The goal of this course is to enhance understanding and increase expertise regarding risk management and the impact of terrorism on economic and other critical infrastructures in the United States. The course will provide the tools (operational and statistical) and technology required to mitigate these risks. A second purpose of the course is to examine and critically discuss current and future methods to create best practices in security management. 3 credits.
44.567 Overview of Homeland Security
The U.S. has embraced the homeland security monolith without a full understanding of what it encompasses. This course provides a comprehensive overview of homeland security and defense as undertaken in the United States since 9/11. The course critically examines the current body of knowledge with a specific focus on understanding security threats, sources, and reasons for these threats. The roles of the key players at the federal, state and local levels, the policies and procedures enacted since 9/11, and the homeland security system in practice are also examined. 3 credits.
44.568 Contemporary Security Studies
This course examines the complex nature of key domestic and international security threats and responses. Topics include terrorism and insurgency, transnational organized crime, WMD proliferation, cyber-security, intelligence, national and homeland security strategies, critical infrastructure protection, and theories of international security. 3 credits.
44.569 Scientific & Technical Dimensions of National Security
In this required course for the MS in Security Studies program, students will take this course to learn all about the efforts in the public and private sector to design new sensors, scanner, and the general role of science and technology in homeland and national security. 3 credits.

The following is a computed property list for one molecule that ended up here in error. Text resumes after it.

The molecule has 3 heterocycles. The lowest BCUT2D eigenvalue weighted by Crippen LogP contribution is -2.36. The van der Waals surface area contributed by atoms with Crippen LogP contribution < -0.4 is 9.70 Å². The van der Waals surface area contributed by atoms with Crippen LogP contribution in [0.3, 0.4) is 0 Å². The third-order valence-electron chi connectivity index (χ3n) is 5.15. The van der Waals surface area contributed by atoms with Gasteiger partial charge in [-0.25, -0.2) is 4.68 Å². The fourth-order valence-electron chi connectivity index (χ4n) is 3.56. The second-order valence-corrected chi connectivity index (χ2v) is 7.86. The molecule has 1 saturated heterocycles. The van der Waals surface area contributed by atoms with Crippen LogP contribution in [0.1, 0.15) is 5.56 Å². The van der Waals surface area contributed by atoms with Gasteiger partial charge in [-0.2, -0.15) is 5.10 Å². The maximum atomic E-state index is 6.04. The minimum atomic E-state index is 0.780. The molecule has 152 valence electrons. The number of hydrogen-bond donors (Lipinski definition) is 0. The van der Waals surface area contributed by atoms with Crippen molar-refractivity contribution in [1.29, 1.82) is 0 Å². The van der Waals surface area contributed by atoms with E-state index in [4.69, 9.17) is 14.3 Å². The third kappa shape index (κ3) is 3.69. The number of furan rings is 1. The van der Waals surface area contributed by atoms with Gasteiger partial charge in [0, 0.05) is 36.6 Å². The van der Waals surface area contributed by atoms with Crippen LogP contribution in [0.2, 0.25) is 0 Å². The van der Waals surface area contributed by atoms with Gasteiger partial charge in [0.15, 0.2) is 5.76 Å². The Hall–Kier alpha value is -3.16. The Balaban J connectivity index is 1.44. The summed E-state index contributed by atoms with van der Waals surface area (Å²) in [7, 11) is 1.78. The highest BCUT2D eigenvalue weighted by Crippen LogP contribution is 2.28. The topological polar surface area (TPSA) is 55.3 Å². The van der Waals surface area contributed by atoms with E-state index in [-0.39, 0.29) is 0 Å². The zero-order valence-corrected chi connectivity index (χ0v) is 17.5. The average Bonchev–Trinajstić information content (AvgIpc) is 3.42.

44.574 Economic Crime
Introduction to economic crime including nature, causes, consequence, investigation, and prevention. Empirical findings and major economic crime cases will also be examined. 3 credits.
44.578 Intelligence Analysis
Students will examine the tradecraft of intelligence collection and analysis from various perspectives. Topics will include strategies, tactics, legal and ethical implications, sources, means, methods, limitations, covert action, methods of analysis, and case studies of prominent intelligence successes and failures in the last half century. 3 credits.
44.594 Crime Analysis and Mapping
This course examines the use of new technologies to analyze crime patterns and develop crime prevention strategies. Students study theories that explain the geographic distribution of crime and learn how to use Geographic Information Systems to study crime in ways that draw upon theory as well as how to apply GIS techniques in the law enforcement and corrections fields. 3 credits.
44.599 Criminal Justice Intelligence and Information Sharing
A primary function of law enforcement is the gathering of information. However, information by itself does little to support the law enforcement mission. Intelligence, in the context of law enforcement, is the outcome of rigorous analysis of information, and often generates key decisions and/or guides tactical strategies that help facilitate the enforcement mission. This course examines the role of information and intelligence in defining and achieving the law enforcement mission. Problem solving tools such as SARA, and management tools like COMPSTAT, which rely heavily on both information and intelligence, are discussed. In a world now confronted by the threat of terrorism, the course examines the sharing/lack of sharing of information and intelligence among local law enforcement and federal agencies and the impact of this contentious relationship. 3 credits.
44.642 Issues in Computer Crime and Cyber Security
This course will examine the history and evolving nature of the relationship between technology, crime, and security, with a particular focus on legitimate and illegitimate Internet commerce, and cyber criminal methodologies and techniques. We will study major issues in cyber security including criminal and state-sponsored hacking; data, intellectual property, and identity theft; financial and personal data security; cyber-terrorism; tools and methods used to exploit computer networks, and strategies to protect against them; and new and emerging technologies. This course will be taught specifically for non-computer science majors, although students with computer science backgrounds are welcome for the experiences that they can bring to the class discussions. 3 credits.